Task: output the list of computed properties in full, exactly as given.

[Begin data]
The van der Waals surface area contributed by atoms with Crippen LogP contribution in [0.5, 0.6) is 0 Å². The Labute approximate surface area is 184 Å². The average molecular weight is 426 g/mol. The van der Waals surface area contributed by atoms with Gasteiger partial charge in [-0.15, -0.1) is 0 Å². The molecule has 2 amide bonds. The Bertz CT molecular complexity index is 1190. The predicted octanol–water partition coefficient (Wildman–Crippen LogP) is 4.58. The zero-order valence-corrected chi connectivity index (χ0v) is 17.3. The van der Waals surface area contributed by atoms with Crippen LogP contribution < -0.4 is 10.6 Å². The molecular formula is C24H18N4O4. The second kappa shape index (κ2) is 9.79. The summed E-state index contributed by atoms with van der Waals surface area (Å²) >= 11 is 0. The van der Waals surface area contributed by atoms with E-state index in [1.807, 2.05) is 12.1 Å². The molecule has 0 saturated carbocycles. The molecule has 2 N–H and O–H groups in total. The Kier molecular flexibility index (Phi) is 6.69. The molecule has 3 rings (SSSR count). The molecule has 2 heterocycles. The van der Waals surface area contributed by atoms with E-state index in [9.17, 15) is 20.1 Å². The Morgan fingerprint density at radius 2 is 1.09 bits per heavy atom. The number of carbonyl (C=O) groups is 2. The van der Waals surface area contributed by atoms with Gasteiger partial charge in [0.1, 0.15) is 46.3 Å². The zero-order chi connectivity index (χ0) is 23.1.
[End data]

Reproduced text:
The van der Waals surface area contributed by atoms with Crippen LogP contribution in [0.5, 0.6) is 0 Å². The Labute approximate surface area is 184 Å². The average molecular weight is 426 g/mol. The van der Waals surface area contributed by atoms with Gasteiger partial charge in [-0.15, -0.1) is 0 Å². The molecule has 2 amide bonds. The Bertz CT molecular complexity index is 1190. The predicted octanol–water partition coefficient (Wildman–Crippen LogP) is 4.58. The zero-order valence-corrected chi connectivity index (χ0v) is 17.3. The van der Waals surface area contributed by atoms with Crippen LogP contribution < -0.4 is 10.6 Å². The molecular formula is C24H18N4O4. The second kappa shape index (κ2) is 9.79. The summed E-state index contributed by atoms with van der Waals surface area (Å²) >= 11 is 0. The van der Waals surface area contributed by atoms with E-state index in [1.807, 2.05) is 12.1 Å². The molecule has 0 saturated carbocycles. The molecule has 2 N–H and O–H groups in total. The Kier molecular flexibility index (Phi) is 6.69. The molecule has 3 rings (SSSR count). The molecule has 2 heterocycles. The van der Waals surface area contributed by atoms with E-state index in [9.17, 15) is 20.1 Å². The Morgan fingerprint density at radius 2 is 1.09 bits per heavy atom. The number of carbonyl (C=O) groups is 2. The van der Waals surface area contributed by atoms with Gasteiger partial charge in [0.1, 0.15) is 46.3 Å². The zero-order chi connectivity index (χ0) is 23.1.